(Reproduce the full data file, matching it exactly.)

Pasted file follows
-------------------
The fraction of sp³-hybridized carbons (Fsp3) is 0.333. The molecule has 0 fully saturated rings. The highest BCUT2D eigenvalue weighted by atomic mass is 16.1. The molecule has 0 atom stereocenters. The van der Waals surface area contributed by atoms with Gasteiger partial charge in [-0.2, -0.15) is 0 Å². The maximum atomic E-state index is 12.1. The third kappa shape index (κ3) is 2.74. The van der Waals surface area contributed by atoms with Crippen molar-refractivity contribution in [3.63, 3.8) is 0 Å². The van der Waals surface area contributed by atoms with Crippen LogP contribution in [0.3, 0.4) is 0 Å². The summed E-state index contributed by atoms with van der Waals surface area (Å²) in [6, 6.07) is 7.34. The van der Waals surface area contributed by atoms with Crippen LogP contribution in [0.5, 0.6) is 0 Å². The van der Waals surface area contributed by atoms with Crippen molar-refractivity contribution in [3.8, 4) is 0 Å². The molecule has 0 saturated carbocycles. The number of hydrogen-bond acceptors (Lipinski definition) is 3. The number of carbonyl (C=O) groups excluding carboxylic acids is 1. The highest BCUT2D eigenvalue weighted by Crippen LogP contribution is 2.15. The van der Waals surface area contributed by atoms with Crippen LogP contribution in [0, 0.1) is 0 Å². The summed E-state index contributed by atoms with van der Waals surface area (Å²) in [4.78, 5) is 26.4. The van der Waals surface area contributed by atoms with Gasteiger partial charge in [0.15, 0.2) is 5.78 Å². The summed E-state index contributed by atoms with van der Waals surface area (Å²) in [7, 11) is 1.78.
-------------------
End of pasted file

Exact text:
The fraction of sp³-hybridized carbons (Fsp3) is 0.333. The molecule has 0 fully saturated rings. The highest BCUT2D eigenvalue weighted by atomic mass is 16.1. The molecule has 0 atom stereocenters. The van der Waals surface area contributed by atoms with Gasteiger partial charge in [-0.2, -0.15) is 0 Å². The maximum atomic E-state index is 12.1. The third kappa shape index (κ3) is 2.74. The van der Waals surface area contributed by atoms with Crippen molar-refractivity contribution in [3.63, 3.8) is 0 Å². The van der Waals surface area contributed by atoms with Crippen LogP contribution in [0.3, 0.4) is 0 Å². The summed E-state index contributed by atoms with van der Waals surface area (Å²) in [6, 6.07) is 7.34. The van der Waals surface area contributed by atoms with Crippen LogP contribution in [0.5, 0.6) is 0 Å². The van der Waals surface area contributed by atoms with Crippen molar-refractivity contribution in [3.8, 4) is 0 Å². The molecule has 0 saturated carbocycles. The number of hydrogen-bond acceptors (Lipinski definition) is 3. The number of carbonyl (C=O) groups excluding carboxylic acids is 1. The highest BCUT2D eigenvalue weighted by Crippen LogP contribution is 2.15. The van der Waals surface area contributed by atoms with Crippen LogP contribution in [0, 0.1) is 0 Å². The summed E-state index contributed by atoms with van der Waals surface area (Å²) in [4.78, 5) is 26.4. The van der Waals surface area contributed by atoms with Gasteiger partial charge in [0.15, 0.2) is 5.78 Å². The summed E-state index contributed by atoms with van der Waals surface area (Å²) in [7, 11) is 1.78.